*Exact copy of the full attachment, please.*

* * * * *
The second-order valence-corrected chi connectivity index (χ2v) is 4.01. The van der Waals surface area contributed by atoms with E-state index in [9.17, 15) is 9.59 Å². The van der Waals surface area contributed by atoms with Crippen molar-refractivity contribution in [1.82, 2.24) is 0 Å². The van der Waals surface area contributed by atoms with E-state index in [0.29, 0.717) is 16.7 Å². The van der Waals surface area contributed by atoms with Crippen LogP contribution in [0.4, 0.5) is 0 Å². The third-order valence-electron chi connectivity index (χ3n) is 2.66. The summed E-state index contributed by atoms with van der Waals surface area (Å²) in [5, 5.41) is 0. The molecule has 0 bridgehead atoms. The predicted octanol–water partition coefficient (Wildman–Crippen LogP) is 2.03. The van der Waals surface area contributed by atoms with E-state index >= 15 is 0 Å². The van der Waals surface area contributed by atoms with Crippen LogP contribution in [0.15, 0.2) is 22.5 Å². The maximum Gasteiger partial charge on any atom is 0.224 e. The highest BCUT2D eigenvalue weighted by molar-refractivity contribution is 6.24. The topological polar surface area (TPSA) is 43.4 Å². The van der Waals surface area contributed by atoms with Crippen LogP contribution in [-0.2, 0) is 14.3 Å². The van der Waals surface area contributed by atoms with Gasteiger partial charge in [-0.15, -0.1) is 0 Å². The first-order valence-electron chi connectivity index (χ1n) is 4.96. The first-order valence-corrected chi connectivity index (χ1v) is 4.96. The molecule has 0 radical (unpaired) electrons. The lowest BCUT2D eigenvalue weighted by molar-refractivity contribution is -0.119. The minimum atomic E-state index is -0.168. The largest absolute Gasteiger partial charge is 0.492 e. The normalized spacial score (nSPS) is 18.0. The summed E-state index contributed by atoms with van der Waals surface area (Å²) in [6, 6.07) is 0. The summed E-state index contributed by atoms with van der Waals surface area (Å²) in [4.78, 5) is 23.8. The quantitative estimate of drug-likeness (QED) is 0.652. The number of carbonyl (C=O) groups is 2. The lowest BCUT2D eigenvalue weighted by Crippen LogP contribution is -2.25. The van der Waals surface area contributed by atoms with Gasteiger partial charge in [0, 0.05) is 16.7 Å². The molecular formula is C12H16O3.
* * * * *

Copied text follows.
The second-order valence-corrected chi connectivity index (χ2v) is 4.01. The van der Waals surface area contributed by atoms with E-state index in [9.17, 15) is 9.59 Å². The van der Waals surface area contributed by atoms with Crippen molar-refractivity contribution in [1.82, 2.24) is 0 Å². The van der Waals surface area contributed by atoms with E-state index in [0.29, 0.717) is 16.7 Å². The van der Waals surface area contributed by atoms with Crippen LogP contribution in [0.4, 0.5) is 0 Å². The third-order valence-electron chi connectivity index (χ3n) is 2.66. The summed E-state index contributed by atoms with van der Waals surface area (Å²) in [5, 5.41) is 0. The molecule has 0 bridgehead atoms. The predicted octanol–water partition coefficient (Wildman–Crippen LogP) is 2.03. The van der Waals surface area contributed by atoms with E-state index >= 15 is 0 Å². The van der Waals surface area contributed by atoms with Crippen LogP contribution in [0.15, 0.2) is 22.5 Å². The maximum Gasteiger partial charge on any atom is 0.224 e. The highest BCUT2D eigenvalue weighted by molar-refractivity contribution is 6.24. The topological polar surface area (TPSA) is 43.4 Å². The van der Waals surface area contributed by atoms with Crippen LogP contribution in [-0.2, 0) is 14.3 Å². The van der Waals surface area contributed by atoms with Gasteiger partial charge in [-0.15, -0.1) is 0 Å². The first-order valence-electron chi connectivity index (χ1n) is 4.96. The first-order valence-corrected chi connectivity index (χ1v) is 4.96. The molecule has 0 radical (unpaired) electrons. The lowest BCUT2D eigenvalue weighted by molar-refractivity contribution is -0.119. The minimum atomic E-state index is -0.168. The largest absolute Gasteiger partial charge is 0.492 e. The normalized spacial score (nSPS) is 18.0. The summed E-state index contributed by atoms with van der Waals surface area (Å²) in [6, 6.07) is 0. The summed E-state index contributed by atoms with van der Waals surface area (Å²) in [4.78, 5) is 23.8. The quantitative estimate of drug-likeness (QED) is 0.652. The number of carbonyl (C=O) groups is 2. The lowest BCUT2D eigenvalue weighted by Crippen LogP contribution is -2.25. The van der Waals surface area contributed by atoms with Gasteiger partial charge in [0, 0.05) is 16.7 Å². The molecular formula is C12H16O3.